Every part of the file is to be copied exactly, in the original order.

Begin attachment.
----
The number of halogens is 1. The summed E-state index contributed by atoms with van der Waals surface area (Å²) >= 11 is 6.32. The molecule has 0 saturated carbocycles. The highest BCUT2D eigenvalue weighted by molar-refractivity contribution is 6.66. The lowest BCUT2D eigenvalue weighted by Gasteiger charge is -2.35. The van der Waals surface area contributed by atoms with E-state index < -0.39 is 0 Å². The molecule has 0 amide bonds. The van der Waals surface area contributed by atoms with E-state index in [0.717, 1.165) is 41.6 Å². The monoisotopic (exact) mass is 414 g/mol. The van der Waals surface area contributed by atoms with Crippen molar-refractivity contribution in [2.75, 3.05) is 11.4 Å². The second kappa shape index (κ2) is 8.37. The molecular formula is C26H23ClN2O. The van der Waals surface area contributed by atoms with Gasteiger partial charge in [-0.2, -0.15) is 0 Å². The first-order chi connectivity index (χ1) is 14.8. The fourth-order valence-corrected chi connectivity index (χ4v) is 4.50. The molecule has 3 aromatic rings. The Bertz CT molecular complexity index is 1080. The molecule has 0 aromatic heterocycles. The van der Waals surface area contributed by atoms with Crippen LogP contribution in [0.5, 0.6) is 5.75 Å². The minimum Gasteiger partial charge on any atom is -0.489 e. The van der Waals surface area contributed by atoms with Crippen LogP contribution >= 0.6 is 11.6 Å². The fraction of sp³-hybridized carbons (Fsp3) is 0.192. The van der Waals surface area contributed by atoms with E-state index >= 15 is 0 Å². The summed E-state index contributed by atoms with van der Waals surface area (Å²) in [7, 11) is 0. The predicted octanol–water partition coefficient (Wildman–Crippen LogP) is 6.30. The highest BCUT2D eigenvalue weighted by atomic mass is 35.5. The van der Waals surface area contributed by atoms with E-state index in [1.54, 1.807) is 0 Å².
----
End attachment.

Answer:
The number of halogens is 1. The summed E-state index contributed by atoms with van der Waals surface area (Å²) >= 11 is 6.32. The molecule has 0 saturated carbocycles. The highest BCUT2D eigenvalue weighted by molar-refractivity contribution is 6.66. The lowest BCUT2D eigenvalue weighted by Gasteiger charge is -2.35. The van der Waals surface area contributed by atoms with E-state index < -0.39 is 0 Å². The molecule has 0 amide bonds. The van der Waals surface area contributed by atoms with E-state index in [0.717, 1.165) is 41.6 Å². The monoisotopic (exact) mass is 414 g/mol. The van der Waals surface area contributed by atoms with Crippen molar-refractivity contribution in [2.75, 3.05) is 11.4 Å². The second kappa shape index (κ2) is 8.37. The molecular formula is C26H23ClN2O. The van der Waals surface area contributed by atoms with Gasteiger partial charge in [-0.2, -0.15) is 0 Å². The first-order chi connectivity index (χ1) is 14.8. The fourth-order valence-corrected chi connectivity index (χ4v) is 4.50. The molecule has 3 aromatic rings. The Bertz CT molecular complexity index is 1080. The molecule has 0 aromatic heterocycles. The van der Waals surface area contributed by atoms with Crippen LogP contribution in [0.5, 0.6) is 5.75 Å². The minimum Gasteiger partial charge on any atom is -0.489 e. The van der Waals surface area contributed by atoms with Crippen LogP contribution >= 0.6 is 11.6 Å². The fraction of sp³-hybridized carbons (Fsp3) is 0.192. The van der Waals surface area contributed by atoms with E-state index >= 15 is 0 Å². The summed E-state index contributed by atoms with van der Waals surface area (Å²) in [7, 11) is 0. The predicted octanol–water partition coefficient (Wildman–Crippen LogP) is 6.30. The highest BCUT2D eigenvalue weighted by atomic mass is 35.5. The van der Waals surface area contributed by atoms with E-state index in [1.54, 1.807) is 0 Å².